Ransomware Gangs See Profits Crater As Cyber ​​and Government Insurers Struggle

Last July, we wrote a report published by Coverware which found that the dollar value of the ransom of ransomware is down to the bottom starting in Q1 2022 and continuing in Q2 of the same year. However, we are not sure whether this reduction in the cost of individual payments will be reflected in the amount of revenue collected by ransomware gangs, as the amount of ransomware payments can be large. resulting in the same or greater amount of income before this decline. . The chances of the ransomware gangs maintaining or increasing their profits are likely to be, giving double in the number of ransomware attack each in the last two years. Fortunately, it looks like we may have been more skeptical of the ransomware situation, as blockchain research firm Chainalysis has published data from its upcoming Crypto Crime Report 2023 showing that the amount of money ransomware gangs earn from collecting payments has decreased over the past year. .

It is common practice for ransomware gangs to ask victims to pay fees in cryptocurrency. Once purchased and transferred to a private wallet, cryptocurrency can be easily transferred without interference from financial institutions, regulators, or law enforcement. However, since blockchains are publicly accessible ledgers, it is easy to trace cryptocurrency transactions, except in the case of a few privacy-preserving funds designed to obscure transaction information. . By analyzing transactions on the blockchain, researchers, both public and private, can track payments made to ransomware gangs.

Chainalysis has been conducting this type of analysis and publishing its findings for several years in a row, and the company’s latest data shows that ransomware revenue in 2022 fell 40.3% or compared to 2021. to at least $766 million in 2021, which is significantly higher than the $457 million in ransomware payments Chainalysis reported in 2022.

As Chainalysis has clarified, the amount of revenue collected by ransomware gangs each year is likely to be higher than the number published by the company, as Chainalysis cannot confirm all known cryptocurrency addresses used by ransomware gangs. Since publishing the Crypto Crime Report last year, Chainalysis has attributed $164 million more in cryptocurrency transactions to ransomware payments in 2021. The total in 2022 will be almost just go up from where it is now. However, due to the significant difference between last year and this year, Chainalysis still thinks that there is value in the story that its figures indicate, the income from ransomware fell in 2022 compared to the previous two years. The company also consulted Michael Philips, Chief Claims Officer at online insurance company Resilience, who told Chainalysis that the online insurance industry is also seeing evidence that the number of ransomware attacks are lower than expected.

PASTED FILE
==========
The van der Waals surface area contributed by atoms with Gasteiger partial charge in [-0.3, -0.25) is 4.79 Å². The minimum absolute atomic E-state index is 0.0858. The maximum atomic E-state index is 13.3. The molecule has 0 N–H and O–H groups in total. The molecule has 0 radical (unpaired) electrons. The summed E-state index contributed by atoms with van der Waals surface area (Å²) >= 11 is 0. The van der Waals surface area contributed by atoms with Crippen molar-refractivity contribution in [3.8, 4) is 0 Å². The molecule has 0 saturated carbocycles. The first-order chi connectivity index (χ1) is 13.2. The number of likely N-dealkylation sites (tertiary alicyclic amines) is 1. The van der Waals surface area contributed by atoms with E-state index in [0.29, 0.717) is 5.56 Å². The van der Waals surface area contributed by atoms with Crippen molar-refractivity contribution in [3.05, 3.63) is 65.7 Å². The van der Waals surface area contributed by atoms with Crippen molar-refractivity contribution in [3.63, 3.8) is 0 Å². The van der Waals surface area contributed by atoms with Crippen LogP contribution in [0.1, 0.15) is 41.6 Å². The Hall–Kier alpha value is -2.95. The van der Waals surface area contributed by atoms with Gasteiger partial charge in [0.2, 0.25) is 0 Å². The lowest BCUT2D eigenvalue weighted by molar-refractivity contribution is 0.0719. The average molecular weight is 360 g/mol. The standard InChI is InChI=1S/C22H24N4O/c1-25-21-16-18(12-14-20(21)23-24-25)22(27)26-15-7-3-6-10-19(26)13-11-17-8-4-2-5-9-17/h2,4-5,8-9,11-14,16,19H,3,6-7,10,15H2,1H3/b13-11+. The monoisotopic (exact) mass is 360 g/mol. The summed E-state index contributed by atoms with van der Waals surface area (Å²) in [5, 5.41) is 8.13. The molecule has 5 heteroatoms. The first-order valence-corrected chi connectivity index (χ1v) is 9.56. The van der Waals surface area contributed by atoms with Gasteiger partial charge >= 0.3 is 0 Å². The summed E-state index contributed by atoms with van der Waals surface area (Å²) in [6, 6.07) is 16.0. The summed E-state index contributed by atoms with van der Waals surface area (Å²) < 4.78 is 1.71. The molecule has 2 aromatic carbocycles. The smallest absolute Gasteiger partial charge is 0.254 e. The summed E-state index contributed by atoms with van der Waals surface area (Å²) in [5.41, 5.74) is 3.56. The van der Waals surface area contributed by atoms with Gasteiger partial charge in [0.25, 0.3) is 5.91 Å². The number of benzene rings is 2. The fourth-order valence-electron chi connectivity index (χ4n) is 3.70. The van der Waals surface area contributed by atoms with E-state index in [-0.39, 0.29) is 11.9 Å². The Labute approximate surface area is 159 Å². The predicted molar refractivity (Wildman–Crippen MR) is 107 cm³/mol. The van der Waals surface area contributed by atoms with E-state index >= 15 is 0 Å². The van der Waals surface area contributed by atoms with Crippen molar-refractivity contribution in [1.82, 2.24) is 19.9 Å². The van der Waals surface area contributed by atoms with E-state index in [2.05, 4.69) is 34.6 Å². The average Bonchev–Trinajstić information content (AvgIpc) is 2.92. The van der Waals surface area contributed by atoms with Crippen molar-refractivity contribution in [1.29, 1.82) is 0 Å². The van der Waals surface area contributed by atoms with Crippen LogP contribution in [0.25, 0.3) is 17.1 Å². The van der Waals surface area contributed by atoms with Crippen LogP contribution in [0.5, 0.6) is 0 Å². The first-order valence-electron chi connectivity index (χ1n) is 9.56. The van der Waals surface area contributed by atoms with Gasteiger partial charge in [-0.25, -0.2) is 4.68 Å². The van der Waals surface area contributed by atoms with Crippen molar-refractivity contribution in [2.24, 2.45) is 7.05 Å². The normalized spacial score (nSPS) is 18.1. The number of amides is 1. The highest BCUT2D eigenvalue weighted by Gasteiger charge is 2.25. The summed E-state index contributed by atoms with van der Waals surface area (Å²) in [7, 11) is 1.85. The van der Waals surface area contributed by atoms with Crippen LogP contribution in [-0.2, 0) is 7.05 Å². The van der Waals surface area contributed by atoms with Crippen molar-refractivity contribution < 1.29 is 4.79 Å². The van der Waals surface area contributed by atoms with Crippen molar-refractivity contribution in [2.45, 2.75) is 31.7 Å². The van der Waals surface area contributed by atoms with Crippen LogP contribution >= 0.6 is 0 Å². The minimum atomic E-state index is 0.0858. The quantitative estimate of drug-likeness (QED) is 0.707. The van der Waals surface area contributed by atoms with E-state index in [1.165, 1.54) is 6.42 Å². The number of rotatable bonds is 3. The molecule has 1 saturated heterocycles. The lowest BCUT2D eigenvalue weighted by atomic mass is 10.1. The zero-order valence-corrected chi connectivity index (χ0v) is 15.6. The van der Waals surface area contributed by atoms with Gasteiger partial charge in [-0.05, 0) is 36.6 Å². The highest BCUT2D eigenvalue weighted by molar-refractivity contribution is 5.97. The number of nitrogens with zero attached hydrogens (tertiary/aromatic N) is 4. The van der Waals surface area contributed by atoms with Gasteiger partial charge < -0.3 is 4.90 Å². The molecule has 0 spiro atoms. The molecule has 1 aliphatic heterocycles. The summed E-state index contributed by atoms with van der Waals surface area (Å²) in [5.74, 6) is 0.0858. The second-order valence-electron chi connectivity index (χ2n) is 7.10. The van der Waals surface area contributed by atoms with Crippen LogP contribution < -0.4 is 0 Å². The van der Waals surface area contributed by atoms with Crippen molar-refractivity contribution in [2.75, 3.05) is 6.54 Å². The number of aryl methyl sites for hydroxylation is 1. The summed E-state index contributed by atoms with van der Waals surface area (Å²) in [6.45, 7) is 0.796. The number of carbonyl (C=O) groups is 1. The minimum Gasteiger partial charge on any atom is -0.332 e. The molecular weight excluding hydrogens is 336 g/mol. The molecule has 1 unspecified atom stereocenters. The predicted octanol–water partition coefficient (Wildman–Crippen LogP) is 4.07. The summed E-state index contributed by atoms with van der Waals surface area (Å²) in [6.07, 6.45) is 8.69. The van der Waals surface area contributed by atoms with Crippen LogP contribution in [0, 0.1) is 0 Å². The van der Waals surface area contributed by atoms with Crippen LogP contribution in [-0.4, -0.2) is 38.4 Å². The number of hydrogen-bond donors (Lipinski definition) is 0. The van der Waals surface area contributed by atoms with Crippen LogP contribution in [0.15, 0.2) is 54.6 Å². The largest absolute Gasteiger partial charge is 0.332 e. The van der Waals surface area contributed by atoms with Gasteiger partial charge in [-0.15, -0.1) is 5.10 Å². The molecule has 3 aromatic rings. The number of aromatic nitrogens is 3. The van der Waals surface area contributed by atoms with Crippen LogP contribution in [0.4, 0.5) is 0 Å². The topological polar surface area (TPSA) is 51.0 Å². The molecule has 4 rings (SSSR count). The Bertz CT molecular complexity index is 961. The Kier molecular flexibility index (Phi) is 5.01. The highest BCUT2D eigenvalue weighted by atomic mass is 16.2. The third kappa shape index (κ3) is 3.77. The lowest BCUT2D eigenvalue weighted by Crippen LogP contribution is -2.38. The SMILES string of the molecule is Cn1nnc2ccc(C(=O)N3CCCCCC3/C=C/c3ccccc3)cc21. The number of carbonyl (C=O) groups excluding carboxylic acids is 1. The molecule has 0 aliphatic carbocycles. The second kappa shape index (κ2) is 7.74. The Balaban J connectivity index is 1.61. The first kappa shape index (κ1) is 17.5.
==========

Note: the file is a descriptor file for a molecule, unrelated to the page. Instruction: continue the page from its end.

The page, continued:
What, then, explains this decrease in ransomware revenue? Chainalysis called upon the expertise of medical professionals and internet researchers to help answer this question. According to Allan Liska in Recorded Future, the monitoring of the combined sites of the ransomware gangs (DLS) has shown a 10.4% drop in ransomware attacks in 2022 compared to the previous year. However, this 10.4% reduction in the number of ransomware attacks does not fully explain the 40.3% drop in revenue collected by ransomware gangs.

Numbers provided by Bill Siegel of Coverware suggest that much of the decrease in ransomware revenue appears to be due to the growing reluctance of ransomware victims to pay fees. Between 2019 and 2022, Coverware observed that the likelihood of ransomware paying a fee would drop significantly from 76% to just 41%. In an attempt to explain the decrease in ransomware victims willing to pay premiums, experts interviewed by Chainalysis pointed to the increasing demands of cyber insurance companies and threats by the US government to impose legal consequences for violating sanctions by paying for ransomware. The threat from ransomware and security in general has prompted companies to look for cyber insurance. At the same time, online insurance companies have encouraged their customers not to pay fees but to implement and rely on comprehensive accounting systems.

We have to see how well the Chainalysis show remains over time, but the situation in the cyber threat space may be looking at the ransomware front.

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